Martin Feldstein explains, in a remarkable Project-Syndicate post, why America’s budget deficit is so large.
“America’s enormous budget deficit is now exceeded as a share of national income only by Greece and Egypt among all the world’s major countries.” It rose “from 3.2% of GDP in 2008 to 8.9% of GDP in 2010 (which in turn pushed up the national debt-to-GDP ratio from 40% to 62%.
To be sure, the current deficit of 9.1% of the GDP is due in part to the automatic effects of the recession.”
But according to the Congressional Budget Office, if the economy had been at full employment in 2008-2010, the budget deficit still would have increased by 3.2% of the GDP and even after the economy returns to full employment in the future the deficit will remain so large that America’s national debt-to-GDP ratio will continue to rise for the rest of this decade and beyond.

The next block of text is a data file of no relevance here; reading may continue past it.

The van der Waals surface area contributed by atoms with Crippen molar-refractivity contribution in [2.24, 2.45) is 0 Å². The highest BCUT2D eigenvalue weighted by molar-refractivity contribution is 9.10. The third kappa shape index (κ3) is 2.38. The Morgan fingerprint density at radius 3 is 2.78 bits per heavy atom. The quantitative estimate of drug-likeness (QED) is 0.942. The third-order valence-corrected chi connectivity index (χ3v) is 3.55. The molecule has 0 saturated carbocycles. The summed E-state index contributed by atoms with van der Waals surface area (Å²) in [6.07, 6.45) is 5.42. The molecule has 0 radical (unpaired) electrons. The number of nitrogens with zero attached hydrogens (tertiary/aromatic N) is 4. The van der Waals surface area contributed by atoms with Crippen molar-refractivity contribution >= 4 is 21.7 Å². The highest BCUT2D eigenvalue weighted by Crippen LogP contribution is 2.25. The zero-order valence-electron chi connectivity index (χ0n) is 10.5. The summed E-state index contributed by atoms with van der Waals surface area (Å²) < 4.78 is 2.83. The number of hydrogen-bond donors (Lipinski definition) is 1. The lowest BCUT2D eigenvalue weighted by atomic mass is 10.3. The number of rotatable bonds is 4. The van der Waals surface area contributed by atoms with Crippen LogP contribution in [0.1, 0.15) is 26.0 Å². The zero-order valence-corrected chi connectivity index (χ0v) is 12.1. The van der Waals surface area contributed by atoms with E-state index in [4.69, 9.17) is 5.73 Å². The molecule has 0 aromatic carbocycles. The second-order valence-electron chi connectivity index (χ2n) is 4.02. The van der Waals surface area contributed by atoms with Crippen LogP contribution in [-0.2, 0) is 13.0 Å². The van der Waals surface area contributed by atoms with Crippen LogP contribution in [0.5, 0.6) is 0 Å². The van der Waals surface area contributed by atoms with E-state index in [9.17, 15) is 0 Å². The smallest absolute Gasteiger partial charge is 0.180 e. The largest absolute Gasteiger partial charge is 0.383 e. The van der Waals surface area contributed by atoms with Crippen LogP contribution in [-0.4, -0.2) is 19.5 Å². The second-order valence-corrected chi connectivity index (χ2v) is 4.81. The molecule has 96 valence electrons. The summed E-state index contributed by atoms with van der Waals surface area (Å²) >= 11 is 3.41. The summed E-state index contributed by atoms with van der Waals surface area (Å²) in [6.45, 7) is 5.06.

“The budget outlook in subsequent decades is dominated by the increasing costs of Social Security and Medicare benefits, which are projected to take the debt-to-GDP ratio from 90% in 2020 to 190% in 2035. Fundamental reform to these programs is the primary challenge for America’s public finances – and thus for the long-term health of the US economy.”
Read the post here .